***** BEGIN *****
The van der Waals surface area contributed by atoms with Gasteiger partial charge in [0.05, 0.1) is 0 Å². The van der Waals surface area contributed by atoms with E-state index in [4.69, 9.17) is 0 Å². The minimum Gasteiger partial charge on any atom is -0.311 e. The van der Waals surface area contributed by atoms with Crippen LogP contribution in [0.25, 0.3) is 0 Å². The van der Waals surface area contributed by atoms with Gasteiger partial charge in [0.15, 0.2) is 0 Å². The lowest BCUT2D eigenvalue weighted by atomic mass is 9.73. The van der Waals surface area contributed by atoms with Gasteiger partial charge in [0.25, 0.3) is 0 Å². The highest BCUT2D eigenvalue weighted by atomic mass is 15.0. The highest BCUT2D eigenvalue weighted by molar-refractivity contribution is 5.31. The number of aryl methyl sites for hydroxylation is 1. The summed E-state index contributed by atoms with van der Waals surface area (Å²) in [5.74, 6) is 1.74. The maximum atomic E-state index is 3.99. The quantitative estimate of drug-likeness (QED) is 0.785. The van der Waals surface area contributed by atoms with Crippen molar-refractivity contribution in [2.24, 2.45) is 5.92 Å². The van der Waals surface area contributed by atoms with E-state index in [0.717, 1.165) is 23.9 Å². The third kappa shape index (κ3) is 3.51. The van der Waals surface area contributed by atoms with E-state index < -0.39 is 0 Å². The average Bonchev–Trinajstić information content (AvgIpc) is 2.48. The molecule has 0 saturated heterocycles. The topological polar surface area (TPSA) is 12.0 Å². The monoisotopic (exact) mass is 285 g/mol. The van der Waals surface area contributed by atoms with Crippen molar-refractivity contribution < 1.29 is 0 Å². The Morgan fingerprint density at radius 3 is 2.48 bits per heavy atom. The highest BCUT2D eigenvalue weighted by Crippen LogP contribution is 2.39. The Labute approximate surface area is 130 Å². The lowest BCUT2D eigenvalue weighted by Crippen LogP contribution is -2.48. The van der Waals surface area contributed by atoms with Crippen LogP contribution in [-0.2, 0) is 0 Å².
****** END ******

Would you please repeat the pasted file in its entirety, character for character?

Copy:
The van der Waals surface area contributed by atoms with Gasteiger partial charge in [0.05, 0.1) is 0 Å². The van der Waals surface area contributed by atoms with E-state index in [4.69, 9.17) is 0 Å². The minimum Gasteiger partial charge on any atom is -0.311 e. The van der Waals surface area contributed by atoms with Crippen LogP contribution in [0.25, 0.3) is 0 Å². The van der Waals surface area contributed by atoms with Gasteiger partial charge in [0.15, 0.2) is 0 Å². The lowest BCUT2D eigenvalue weighted by atomic mass is 9.73. The van der Waals surface area contributed by atoms with Gasteiger partial charge in [0.25, 0.3) is 0 Å². The highest BCUT2D eigenvalue weighted by atomic mass is 15.0. The highest BCUT2D eigenvalue weighted by molar-refractivity contribution is 5.31. The number of aryl methyl sites for hydroxylation is 1. The summed E-state index contributed by atoms with van der Waals surface area (Å²) in [5.74, 6) is 1.74. The maximum atomic E-state index is 3.99. The quantitative estimate of drug-likeness (QED) is 0.785. The van der Waals surface area contributed by atoms with Crippen molar-refractivity contribution in [2.24, 2.45) is 5.92 Å². The van der Waals surface area contributed by atoms with E-state index in [0.717, 1.165) is 23.9 Å². The third kappa shape index (κ3) is 3.51. The van der Waals surface area contributed by atoms with E-state index < -0.39 is 0 Å². The average Bonchev–Trinajstić information content (AvgIpc) is 2.48. The molecule has 0 saturated heterocycles. The topological polar surface area (TPSA) is 12.0 Å². The monoisotopic (exact) mass is 285 g/mol. The van der Waals surface area contributed by atoms with Crippen molar-refractivity contribution < 1.29 is 0 Å². The Morgan fingerprint density at radius 3 is 2.48 bits per heavy atom. The highest BCUT2D eigenvalue weighted by Crippen LogP contribution is 2.39. The Labute approximate surface area is 130 Å². The lowest BCUT2D eigenvalue weighted by Crippen LogP contribution is -2.48. The van der Waals surface area contributed by atoms with Crippen LogP contribution in [-0.2, 0) is 0 Å².